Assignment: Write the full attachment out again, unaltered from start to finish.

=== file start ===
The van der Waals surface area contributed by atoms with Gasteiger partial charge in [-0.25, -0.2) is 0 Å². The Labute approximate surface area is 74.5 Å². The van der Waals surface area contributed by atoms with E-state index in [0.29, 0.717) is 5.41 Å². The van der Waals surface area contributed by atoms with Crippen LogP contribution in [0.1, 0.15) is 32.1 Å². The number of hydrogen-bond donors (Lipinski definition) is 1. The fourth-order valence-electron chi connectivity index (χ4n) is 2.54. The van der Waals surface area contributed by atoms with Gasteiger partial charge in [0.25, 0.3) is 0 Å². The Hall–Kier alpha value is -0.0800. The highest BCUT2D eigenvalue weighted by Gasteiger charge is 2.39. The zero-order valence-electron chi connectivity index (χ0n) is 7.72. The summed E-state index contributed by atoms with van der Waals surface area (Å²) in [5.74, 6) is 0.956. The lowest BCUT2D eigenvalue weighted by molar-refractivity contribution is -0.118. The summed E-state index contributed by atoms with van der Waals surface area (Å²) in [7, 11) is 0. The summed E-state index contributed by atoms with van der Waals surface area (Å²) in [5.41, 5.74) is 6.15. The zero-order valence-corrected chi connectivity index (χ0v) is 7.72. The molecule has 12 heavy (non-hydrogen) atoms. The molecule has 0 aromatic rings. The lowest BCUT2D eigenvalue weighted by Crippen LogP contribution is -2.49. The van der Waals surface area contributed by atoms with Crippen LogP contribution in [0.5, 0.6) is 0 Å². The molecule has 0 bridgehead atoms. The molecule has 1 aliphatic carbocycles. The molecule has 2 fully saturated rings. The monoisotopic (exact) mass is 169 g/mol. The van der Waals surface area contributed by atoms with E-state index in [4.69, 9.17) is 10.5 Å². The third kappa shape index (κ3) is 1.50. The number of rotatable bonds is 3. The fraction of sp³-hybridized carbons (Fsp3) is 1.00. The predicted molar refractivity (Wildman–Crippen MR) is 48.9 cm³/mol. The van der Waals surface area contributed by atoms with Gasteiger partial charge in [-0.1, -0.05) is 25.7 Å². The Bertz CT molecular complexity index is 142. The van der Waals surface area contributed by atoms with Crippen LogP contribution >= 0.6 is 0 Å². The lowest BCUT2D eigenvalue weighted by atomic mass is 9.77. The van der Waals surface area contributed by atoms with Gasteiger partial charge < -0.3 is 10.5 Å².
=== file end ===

The van der Waals surface area contributed by atoms with Gasteiger partial charge in [-0.25, -0.2) is 0 Å². The Labute approximate surface area is 74.5 Å². The van der Waals surface area contributed by atoms with E-state index in [0.29, 0.717) is 5.41 Å². The van der Waals surface area contributed by atoms with Crippen LogP contribution in [0.1, 0.15) is 32.1 Å². The number of hydrogen-bond donors (Lipinski definition) is 1. The fourth-order valence-electron chi connectivity index (χ4n) is 2.54. The van der Waals surface area contributed by atoms with Gasteiger partial charge in [0.25, 0.3) is 0 Å². The Hall–Kier alpha value is -0.0800. The highest BCUT2D eigenvalue weighted by Gasteiger charge is 2.39. The zero-order valence-electron chi connectivity index (χ0n) is 7.72. The summed E-state index contributed by atoms with van der Waals surface area (Å²) in [5.74, 6) is 0.956. The lowest BCUT2D eigenvalue weighted by molar-refractivity contribution is -0.118. The summed E-state index contributed by atoms with van der Waals surface area (Å²) in [7, 11) is 0. The summed E-state index contributed by atoms with van der Waals surface area (Å²) in [5.41, 5.74) is 6.15. The zero-order valence-corrected chi connectivity index (χ0v) is 7.72. The molecule has 12 heavy (non-hydrogen) atoms. The molecule has 0 aromatic rings. The lowest BCUT2D eigenvalue weighted by Crippen LogP contribution is -2.49. The van der Waals surface area contributed by atoms with Crippen LogP contribution in [0.5, 0.6) is 0 Å². The molecule has 0 bridgehead atoms. The molecule has 1 aliphatic carbocycles. The molecule has 2 fully saturated rings. The monoisotopic (exact) mass is 169 g/mol. The van der Waals surface area contributed by atoms with E-state index in [4.69, 9.17) is 10.5 Å². The third kappa shape index (κ3) is 1.50. The number of rotatable bonds is 3. The fraction of sp³-hybridized carbons (Fsp3) is 1.00. The predicted molar refractivity (Wildman–Crippen MR) is 48.9 cm³/mol. The van der Waals surface area contributed by atoms with Gasteiger partial charge in [-0.1, -0.05) is 25.7 Å². The Bertz CT molecular complexity index is 142. The van der Waals surface area contributed by atoms with Crippen LogP contribution >= 0.6 is 0 Å². The lowest BCUT2D eigenvalue weighted by atomic mass is 9.77. The van der Waals surface area contributed by atoms with Gasteiger partial charge < -0.3 is 10.5 Å².